Here is the great lesson of the newly unsealed Jacqueline Kennedy oral history tapes: Jackie said some snarky things. And her biting, often witty remarks have actually burnished and freshened up her image. Doesn't it make her seem more real, likable, shrewd and contemporary to have called Indira Gandhi "a prune"?
If you watched Diane Sawyer's two-hour special last night, "Jacqueline Kennedy: In Her Own Words," you'd already heard the most explosive, cutting bits from that oral history: that Jackie had called Lyndon Johnson out on his "enormous ego" and said Martin Luther King was a "terrible" man (based partly on rumors he'd arranged sex parties in Washington). For days ABC had been leaking out carefully chiseled, fascinating clips from Jackie's eight-and-a-half hours of audio interviews with Arthur Schlesinger, which had been sealed in the Kennedy Library since they were made, four months after JFK's assassination.
The special's deja vu feel was ABC's own fault. This other liability was not: the television camera was Jackie Kennedy's unlikely friend. Campaigning for her husband in several languages, or in her historic Tour of the White House (carried by all three TV networks that existed at the time), her glowing smile was ideal for television's close-up illusion of intimacy, and her awkwardness came across as natural. How could a TV program based on audio tapes compete with that?
It couldn't, despite the oddity of hearing her always-soft voice and old-time upper-crust pronunciation ("all" becomes "awl"). The TV program was a forced hybrid of audio and still photos, with video filling in the gaps as Sawyer's commentary created a mini-history lesson. It couldn't approach the compete interviews -- published today as a book with audio CD, it's already at the top of the Amazon chart -- or be as instantly gratifying as those dishy little sound bites from World News or Good Morning America.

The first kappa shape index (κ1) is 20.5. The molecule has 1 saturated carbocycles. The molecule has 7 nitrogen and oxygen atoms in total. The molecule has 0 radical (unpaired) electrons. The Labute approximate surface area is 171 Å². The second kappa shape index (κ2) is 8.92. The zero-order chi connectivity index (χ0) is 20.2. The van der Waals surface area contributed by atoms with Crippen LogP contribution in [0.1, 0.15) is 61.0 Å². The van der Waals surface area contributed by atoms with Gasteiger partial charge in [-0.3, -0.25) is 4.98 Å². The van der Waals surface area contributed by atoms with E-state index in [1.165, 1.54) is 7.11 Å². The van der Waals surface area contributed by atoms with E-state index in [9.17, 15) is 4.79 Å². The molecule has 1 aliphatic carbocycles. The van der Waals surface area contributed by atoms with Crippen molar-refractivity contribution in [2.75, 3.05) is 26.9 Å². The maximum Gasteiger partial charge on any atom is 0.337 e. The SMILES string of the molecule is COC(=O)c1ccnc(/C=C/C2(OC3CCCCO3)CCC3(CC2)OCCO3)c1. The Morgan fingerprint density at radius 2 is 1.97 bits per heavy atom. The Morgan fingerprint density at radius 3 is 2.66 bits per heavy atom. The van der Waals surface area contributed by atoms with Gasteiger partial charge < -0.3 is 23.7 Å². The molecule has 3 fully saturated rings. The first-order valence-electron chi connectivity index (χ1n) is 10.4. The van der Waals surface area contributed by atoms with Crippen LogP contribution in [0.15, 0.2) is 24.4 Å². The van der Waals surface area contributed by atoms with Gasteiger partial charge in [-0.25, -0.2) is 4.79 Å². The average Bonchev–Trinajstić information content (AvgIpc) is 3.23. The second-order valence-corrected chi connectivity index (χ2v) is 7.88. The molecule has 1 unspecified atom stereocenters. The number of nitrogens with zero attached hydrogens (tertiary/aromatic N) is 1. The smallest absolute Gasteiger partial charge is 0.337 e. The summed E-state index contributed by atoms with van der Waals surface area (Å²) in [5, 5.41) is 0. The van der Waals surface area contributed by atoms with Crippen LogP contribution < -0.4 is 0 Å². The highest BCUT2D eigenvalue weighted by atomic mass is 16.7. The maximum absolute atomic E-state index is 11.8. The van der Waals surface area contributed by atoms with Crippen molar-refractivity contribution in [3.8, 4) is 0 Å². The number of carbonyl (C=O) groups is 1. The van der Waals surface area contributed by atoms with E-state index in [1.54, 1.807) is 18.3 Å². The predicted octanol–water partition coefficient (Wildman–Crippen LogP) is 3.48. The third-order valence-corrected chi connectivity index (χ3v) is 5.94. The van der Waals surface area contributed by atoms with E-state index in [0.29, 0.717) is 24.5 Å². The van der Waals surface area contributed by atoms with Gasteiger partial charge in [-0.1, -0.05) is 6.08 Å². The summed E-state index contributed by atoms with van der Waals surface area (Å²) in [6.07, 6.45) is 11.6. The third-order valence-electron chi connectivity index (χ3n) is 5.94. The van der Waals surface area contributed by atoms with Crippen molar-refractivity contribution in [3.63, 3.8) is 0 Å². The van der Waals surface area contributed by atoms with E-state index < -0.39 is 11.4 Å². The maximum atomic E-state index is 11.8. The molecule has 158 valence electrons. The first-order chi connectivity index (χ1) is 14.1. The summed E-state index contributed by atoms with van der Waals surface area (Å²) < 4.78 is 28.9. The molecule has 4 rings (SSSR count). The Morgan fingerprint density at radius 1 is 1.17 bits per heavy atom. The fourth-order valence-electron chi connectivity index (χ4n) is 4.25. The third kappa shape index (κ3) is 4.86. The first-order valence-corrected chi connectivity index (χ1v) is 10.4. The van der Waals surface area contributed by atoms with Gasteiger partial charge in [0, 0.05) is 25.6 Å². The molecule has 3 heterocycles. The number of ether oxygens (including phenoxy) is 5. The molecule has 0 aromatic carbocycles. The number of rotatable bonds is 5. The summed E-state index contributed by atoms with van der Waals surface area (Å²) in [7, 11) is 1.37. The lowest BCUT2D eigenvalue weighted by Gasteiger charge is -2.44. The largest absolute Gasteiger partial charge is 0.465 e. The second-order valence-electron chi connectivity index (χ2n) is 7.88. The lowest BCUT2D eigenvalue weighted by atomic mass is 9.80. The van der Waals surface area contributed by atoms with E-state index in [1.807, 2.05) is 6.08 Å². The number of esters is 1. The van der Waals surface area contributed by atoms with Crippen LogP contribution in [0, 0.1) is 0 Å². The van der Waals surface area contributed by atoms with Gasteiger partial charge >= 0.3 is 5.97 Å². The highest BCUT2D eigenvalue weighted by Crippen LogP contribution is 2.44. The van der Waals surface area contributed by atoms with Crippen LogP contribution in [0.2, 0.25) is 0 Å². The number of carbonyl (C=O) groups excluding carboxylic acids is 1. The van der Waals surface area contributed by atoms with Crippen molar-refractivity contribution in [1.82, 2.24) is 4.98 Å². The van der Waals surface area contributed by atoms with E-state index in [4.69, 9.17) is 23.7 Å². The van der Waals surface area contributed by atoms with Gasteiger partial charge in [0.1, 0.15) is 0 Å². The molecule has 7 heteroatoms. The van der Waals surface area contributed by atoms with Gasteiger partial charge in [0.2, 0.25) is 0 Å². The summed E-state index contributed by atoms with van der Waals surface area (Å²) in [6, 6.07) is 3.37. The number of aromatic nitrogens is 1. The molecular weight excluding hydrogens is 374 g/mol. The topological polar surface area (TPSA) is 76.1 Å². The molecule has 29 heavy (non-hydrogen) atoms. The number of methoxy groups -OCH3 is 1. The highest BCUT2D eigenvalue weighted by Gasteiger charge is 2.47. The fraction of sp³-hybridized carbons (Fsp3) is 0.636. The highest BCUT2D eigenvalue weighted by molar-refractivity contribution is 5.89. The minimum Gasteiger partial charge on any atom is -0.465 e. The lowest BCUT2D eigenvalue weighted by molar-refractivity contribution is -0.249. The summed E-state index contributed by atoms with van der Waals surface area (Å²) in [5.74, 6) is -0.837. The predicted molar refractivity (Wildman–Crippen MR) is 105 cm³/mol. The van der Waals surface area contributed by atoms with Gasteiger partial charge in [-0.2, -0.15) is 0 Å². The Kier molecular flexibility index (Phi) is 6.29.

What the special did display was myth-making on top of myth-making -- Jackie polishing her husband's legacy, while ABC spiffs up Jackie's image -- with shards of startling truth gleaming through.
Here's a snippet from World News Tonight in which Jackie talks about begging to stay in Washington with her husband during the Cuban Missile Crisis, and about LBJ:
Speaking for the historical record, Jackie was perfectly aware that history is about personality and colorful details as well as dry facts -- even if those details are so cutting you'd want them sealed for 50 years. But her candor only goes so far. She touchingly recalls her husband weeping about the lost lives in the Bay of Pigs, but never criticizes his or the military's handling of the invasion. Remember, this is the woman who invoked the myth of Camelot and made it stick.
Some of the most eye-opening moments zoom by (at least in the televised version). Talking about religion, Jackie says that JFK kneeled by his bed to pray every night but just for a few seconds, like some superstitious gesture. Referring to his death, she says, "I think God's unjust now"; it's a heart-wrenching bombshell that lands with the lightest of touches, in a matter-of-fact tone.
It seems positively cruel of Schlesinger to pounce when three-year-old John wanders into the room. "John, what happened to your father?" he asks. The reassuring answer -- "He's gone to heaven," rather than a shrieking howl -- doesn't make the question less callous.
And the program offers a sense of how hard Jackie struggled to become the good little political wife, a role that didn't come naturally to a shy intellectual. "Sometimes at the end of the day you just felt one jump away from tears, but you wanted to be so cheerful for Jack when he came home," she said of her relentless First Lady duties. Determined to raise money for the White House renovation, she drily says, "You'd have 99 cups of tea with some old lady and she'd give you $50." (That's another of her verbal tics: referring to herself in the second person.)
Until the program was nearly over, its felt as if ABC had made some devil's deal for access, never asking the tough questions. Then Sawyer, sitting across the couch from Caroline Kennedy (sparingly interviewed on camera) mentions the well-known stories of all those other women Jackie had to deal with in her complicated marriage. Caroline looks momentarily stunned, then quickly recovers to say that was between her parents. "I wouldn't be her daughter," she goes on, if she addressed all that. OK, necessary question, graceful escape. And overall, no myths shattered here.
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Crossposted from IndieWIRE.